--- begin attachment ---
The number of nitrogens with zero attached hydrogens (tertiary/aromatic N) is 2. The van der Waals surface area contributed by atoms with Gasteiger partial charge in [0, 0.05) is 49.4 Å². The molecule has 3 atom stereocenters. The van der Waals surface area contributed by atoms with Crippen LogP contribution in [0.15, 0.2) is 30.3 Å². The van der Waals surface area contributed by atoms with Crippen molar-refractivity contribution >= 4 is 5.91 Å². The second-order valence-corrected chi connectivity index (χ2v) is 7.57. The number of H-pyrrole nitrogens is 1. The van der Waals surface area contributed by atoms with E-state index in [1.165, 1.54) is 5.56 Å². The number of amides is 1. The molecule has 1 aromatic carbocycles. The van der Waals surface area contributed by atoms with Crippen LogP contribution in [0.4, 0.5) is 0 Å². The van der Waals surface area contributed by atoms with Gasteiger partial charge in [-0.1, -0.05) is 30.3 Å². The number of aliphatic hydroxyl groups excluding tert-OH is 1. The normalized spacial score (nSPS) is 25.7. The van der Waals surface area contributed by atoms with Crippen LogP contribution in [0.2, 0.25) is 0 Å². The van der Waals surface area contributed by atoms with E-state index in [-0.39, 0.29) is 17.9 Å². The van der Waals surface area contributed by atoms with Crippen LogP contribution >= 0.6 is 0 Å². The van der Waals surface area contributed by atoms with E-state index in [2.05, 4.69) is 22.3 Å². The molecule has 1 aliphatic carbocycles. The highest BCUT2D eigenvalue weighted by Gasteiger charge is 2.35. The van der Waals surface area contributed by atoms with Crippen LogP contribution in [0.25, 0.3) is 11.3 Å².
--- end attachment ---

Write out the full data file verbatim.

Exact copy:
The number of nitrogens with zero attached hydrogens (tertiary/aromatic N) is 2. The van der Waals surface area contributed by atoms with Gasteiger partial charge in [0, 0.05) is 49.4 Å². The molecule has 3 atom stereocenters. The van der Waals surface area contributed by atoms with Crippen LogP contribution in [0.15, 0.2) is 30.3 Å². The van der Waals surface area contributed by atoms with Crippen molar-refractivity contribution >= 4 is 5.91 Å². The second-order valence-corrected chi connectivity index (χ2v) is 7.57. The number of H-pyrrole nitrogens is 1. The van der Waals surface area contributed by atoms with E-state index in [1.165, 1.54) is 5.56 Å². The number of amides is 1. The molecule has 1 aromatic carbocycles. The van der Waals surface area contributed by atoms with Crippen LogP contribution in [0.4, 0.5) is 0 Å². The van der Waals surface area contributed by atoms with Gasteiger partial charge in [-0.1, -0.05) is 30.3 Å². The number of aliphatic hydroxyl groups excluding tert-OH is 1. The normalized spacial score (nSPS) is 25.7. The van der Waals surface area contributed by atoms with Crippen LogP contribution in [0.2, 0.25) is 0 Å². The van der Waals surface area contributed by atoms with E-state index in [-0.39, 0.29) is 17.9 Å². The van der Waals surface area contributed by atoms with Crippen LogP contribution >= 0.6 is 0 Å². The van der Waals surface area contributed by atoms with E-state index in [2.05, 4.69) is 22.3 Å². The molecule has 1 aliphatic carbocycles. The highest BCUT2D eigenvalue weighted by Gasteiger charge is 2.35. The van der Waals surface area contributed by atoms with Crippen LogP contribution in [0.25, 0.3) is 11.3 Å².